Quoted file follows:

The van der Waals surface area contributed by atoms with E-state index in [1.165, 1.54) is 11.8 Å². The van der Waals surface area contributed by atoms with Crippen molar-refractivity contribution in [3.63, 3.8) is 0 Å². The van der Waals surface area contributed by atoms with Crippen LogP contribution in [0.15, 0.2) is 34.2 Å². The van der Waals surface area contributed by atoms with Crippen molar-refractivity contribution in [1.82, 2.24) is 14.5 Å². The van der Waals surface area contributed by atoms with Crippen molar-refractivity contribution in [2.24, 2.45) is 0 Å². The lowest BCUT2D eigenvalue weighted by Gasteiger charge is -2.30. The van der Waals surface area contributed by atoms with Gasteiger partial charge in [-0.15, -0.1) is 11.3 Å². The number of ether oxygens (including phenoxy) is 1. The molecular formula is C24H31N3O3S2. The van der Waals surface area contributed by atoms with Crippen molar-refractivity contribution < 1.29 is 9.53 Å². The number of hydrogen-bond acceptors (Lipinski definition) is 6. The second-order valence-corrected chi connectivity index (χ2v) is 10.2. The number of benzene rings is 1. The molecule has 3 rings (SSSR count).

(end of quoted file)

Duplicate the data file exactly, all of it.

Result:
The van der Waals surface area contributed by atoms with E-state index in [1.165, 1.54) is 11.8 Å². The van der Waals surface area contributed by atoms with Crippen molar-refractivity contribution in [3.63, 3.8) is 0 Å². The van der Waals surface area contributed by atoms with Crippen LogP contribution in [0.15, 0.2) is 34.2 Å². The van der Waals surface area contributed by atoms with Crippen molar-refractivity contribution in [1.82, 2.24) is 14.5 Å². The van der Waals surface area contributed by atoms with Crippen molar-refractivity contribution in [2.24, 2.45) is 0 Å². The lowest BCUT2D eigenvalue weighted by Gasteiger charge is -2.30. The van der Waals surface area contributed by atoms with Gasteiger partial charge in [-0.15, -0.1) is 11.3 Å². The number of ether oxygens (including phenoxy) is 1. The molecular formula is C24H31N3O3S2. The van der Waals surface area contributed by atoms with Crippen molar-refractivity contribution < 1.29 is 9.53 Å². The number of hydrogen-bond acceptors (Lipinski definition) is 6. The second-order valence-corrected chi connectivity index (χ2v) is 10.2. The number of benzene rings is 1. The molecule has 3 rings (SSSR count).